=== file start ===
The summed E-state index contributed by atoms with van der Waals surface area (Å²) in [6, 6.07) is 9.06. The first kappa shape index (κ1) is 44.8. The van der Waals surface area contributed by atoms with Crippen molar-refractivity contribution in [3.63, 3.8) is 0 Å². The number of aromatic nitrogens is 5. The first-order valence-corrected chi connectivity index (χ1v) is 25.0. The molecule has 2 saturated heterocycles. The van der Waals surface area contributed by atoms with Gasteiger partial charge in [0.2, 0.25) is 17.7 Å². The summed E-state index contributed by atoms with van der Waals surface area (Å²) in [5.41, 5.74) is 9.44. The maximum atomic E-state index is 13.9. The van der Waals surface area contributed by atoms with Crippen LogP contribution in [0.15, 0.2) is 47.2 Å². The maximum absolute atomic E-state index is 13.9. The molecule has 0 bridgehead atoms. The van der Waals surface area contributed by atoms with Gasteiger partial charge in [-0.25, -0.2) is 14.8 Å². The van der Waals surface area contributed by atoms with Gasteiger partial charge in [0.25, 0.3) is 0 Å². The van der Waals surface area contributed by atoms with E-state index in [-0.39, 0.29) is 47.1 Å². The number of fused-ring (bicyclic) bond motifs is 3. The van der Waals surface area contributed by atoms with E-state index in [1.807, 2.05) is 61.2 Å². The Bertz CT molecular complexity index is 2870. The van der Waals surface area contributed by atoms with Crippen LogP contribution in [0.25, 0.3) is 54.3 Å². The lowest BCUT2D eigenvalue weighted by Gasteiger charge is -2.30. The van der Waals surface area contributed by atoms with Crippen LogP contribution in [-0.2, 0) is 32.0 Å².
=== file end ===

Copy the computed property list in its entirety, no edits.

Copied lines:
The summed E-state index contributed by atoms with van der Waals surface area (Å²) in [6, 6.07) is 9.06. The first kappa shape index (κ1) is 44.8. The van der Waals surface area contributed by atoms with Crippen molar-refractivity contribution in [3.63, 3.8) is 0 Å². The number of aromatic nitrogens is 5. The first-order valence-corrected chi connectivity index (χ1v) is 25.0. The molecule has 2 saturated heterocycles. The van der Waals surface area contributed by atoms with Gasteiger partial charge in [0.2, 0.25) is 17.7 Å². The summed E-state index contributed by atoms with van der Waals surface area (Å²) in [5.41, 5.74) is 9.44. The maximum atomic E-state index is 13.9. The van der Waals surface area contributed by atoms with Crippen LogP contribution in [0.15, 0.2) is 47.2 Å². The maximum absolute atomic E-state index is 13.9. The molecule has 0 bridgehead atoms. The van der Waals surface area contributed by atoms with Gasteiger partial charge in [-0.25, -0.2) is 14.8 Å². The van der Waals surface area contributed by atoms with Gasteiger partial charge in [0.25, 0.3) is 0 Å². The van der Waals surface area contributed by atoms with E-state index in [-0.39, 0.29) is 47.1 Å². The number of fused-ring (bicyclic) bond motifs is 3. The van der Waals surface area contributed by atoms with E-state index in [1.807, 2.05) is 61.2 Å². The Bertz CT molecular complexity index is 2870. The van der Waals surface area contributed by atoms with Crippen LogP contribution in [0.25, 0.3) is 54.3 Å². The lowest BCUT2D eigenvalue weighted by Gasteiger charge is -2.30. The van der Waals surface area contributed by atoms with Crippen LogP contribution in [-0.2, 0) is 32.0 Å².